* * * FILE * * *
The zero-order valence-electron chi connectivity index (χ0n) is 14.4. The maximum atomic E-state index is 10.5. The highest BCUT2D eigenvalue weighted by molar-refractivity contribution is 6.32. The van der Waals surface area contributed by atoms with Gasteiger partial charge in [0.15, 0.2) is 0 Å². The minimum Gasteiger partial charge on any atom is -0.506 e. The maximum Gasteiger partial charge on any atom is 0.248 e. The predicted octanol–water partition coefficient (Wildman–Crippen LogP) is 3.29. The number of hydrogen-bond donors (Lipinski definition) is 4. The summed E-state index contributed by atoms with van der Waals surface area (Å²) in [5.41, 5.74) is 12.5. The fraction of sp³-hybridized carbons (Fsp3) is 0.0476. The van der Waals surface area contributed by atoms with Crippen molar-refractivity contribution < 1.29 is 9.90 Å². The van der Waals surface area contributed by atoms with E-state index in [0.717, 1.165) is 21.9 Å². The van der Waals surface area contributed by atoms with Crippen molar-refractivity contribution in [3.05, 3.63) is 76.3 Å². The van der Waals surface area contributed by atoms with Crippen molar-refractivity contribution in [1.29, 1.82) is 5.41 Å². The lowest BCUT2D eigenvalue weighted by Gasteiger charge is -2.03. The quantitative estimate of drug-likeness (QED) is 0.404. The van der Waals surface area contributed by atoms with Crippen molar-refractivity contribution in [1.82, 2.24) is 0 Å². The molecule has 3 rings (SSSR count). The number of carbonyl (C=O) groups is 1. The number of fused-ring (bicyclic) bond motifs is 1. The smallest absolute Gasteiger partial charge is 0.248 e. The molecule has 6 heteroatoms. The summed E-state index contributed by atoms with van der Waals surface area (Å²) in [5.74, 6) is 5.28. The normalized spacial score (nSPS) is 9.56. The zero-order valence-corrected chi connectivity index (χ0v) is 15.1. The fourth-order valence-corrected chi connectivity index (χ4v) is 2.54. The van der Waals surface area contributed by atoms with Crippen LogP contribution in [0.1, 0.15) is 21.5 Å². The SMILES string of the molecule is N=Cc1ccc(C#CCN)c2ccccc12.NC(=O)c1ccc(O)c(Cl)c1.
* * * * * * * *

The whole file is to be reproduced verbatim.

The zero-order valence-electron chi connectivity index (χ0n) is 14.4. The maximum atomic E-state index is 10.5. The highest BCUT2D eigenvalue weighted by molar-refractivity contribution is 6.32. The van der Waals surface area contributed by atoms with Gasteiger partial charge in [0.15, 0.2) is 0 Å². The minimum Gasteiger partial charge on any atom is -0.506 e. The maximum Gasteiger partial charge on any atom is 0.248 e. The predicted octanol–water partition coefficient (Wildman–Crippen LogP) is 3.29. The number of hydrogen-bond donors (Lipinski definition) is 4. The summed E-state index contributed by atoms with van der Waals surface area (Å²) in [5.41, 5.74) is 12.5. The fraction of sp³-hybridized carbons (Fsp3) is 0.0476. The van der Waals surface area contributed by atoms with Crippen molar-refractivity contribution < 1.29 is 9.90 Å². The van der Waals surface area contributed by atoms with E-state index in [0.717, 1.165) is 21.9 Å². The van der Waals surface area contributed by atoms with Crippen molar-refractivity contribution in [3.05, 3.63) is 76.3 Å². The van der Waals surface area contributed by atoms with Crippen molar-refractivity contribution in [1.29, 1.82) is 5.41 Å². The lowest BCUT2D eigenvalue weighted by Gasteiger charge is -2.03. The quantitative estimate of drug-likeness (QED) is 0.404. The van der Waals surface area contributed by atoms with Crippen molar-refractivity contribution in [1.82, 2.24) is 0 Å². The molecule has 3 rings (SSSR count). The number of carbonyl (C=O) groups is 1. The number of fused-ring (bicyclic) bond motifs is 1. The smallest absolute Gasteiger partial charge is 0.248 e. The molecule has 6 heteroatoms. The summed E-state index contributed by atoms with van der Waals surface area (Å²) in [5.74, 6) is 5.28. The normalized spacial score (nSPS) is 9.56. The zero-order valence-corrected chi connectivity index (χ0v) is 15.1. The fourth-order valence-corrected chi connectivity index (χ4v) is 2.54. The van der Waals surface area contributed by atoms with Crippen LogP contribution in [0.1, 0.15) is 21.5 Å². The SMILES string of the molecule is N=Cc1ccc(C#CCN)c2ccccc12.NC(=O)c1ccc(O)c(Cl)c1.